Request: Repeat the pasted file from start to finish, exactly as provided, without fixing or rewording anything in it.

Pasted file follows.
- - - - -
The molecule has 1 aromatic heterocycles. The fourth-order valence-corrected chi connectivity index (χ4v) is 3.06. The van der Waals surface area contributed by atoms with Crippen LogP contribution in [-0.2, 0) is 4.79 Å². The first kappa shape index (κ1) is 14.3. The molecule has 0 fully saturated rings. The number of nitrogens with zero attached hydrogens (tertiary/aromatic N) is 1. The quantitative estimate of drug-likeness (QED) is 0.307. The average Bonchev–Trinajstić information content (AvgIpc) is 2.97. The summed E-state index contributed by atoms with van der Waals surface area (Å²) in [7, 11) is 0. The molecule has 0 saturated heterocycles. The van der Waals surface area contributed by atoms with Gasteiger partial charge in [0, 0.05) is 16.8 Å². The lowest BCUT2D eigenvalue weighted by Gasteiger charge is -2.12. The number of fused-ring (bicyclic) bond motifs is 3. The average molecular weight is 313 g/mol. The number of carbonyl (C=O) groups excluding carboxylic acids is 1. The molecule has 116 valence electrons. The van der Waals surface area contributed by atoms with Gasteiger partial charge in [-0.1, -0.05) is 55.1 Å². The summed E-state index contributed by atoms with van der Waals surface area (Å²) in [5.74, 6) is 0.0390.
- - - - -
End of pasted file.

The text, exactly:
The molecule has 1 aromatic heterocycles. The fourth-order valence-corrected chi connectivity index (χ4v) is 3.06. The van der Waals surface area contributed by atoms with Crippen LogP contribution in [-0.2, 0) is 4.79 Å². The first kappa shape index (κ1) is 14.3. The molecule has 0 fully saturated rings. The number of nitrogens with zero attached hydrogens (tertiary/aromatic N) is 1. The quantitative estimate of drug-likeness (QED) is 0.307. The average Bonchev–Trinajstić information content (AvgIpc) is 2.97. The summed E-state index contributed by atoms with van der Waals surface area (Å²) in [7, 11) is 0. The molecule has 0 saturated heterocycles. The van der Waals surface area contributed by atoms with Gasteiger partial charge in [0, 0.05) is 16.8 Å². The lowest BCUT2D eigenvalue weighted by Gasteiger charge is -2.12. The number of fused-ring (bicyclic) bond motifs is 3. The average molecular weight is 313 g/mol. The number of carbonyl (C=O) groups excluding carboxylic acids is 1. The molecule has 116 valence electrons. The van der Waals surface area contributed by atoms with Gasteiger partial charge in [-0.1, -0.05) is 55.1 Å². The summed E-state index contributed by atoms with van der Waals surface area (Å²) in [5.74, 6) is 0.0390.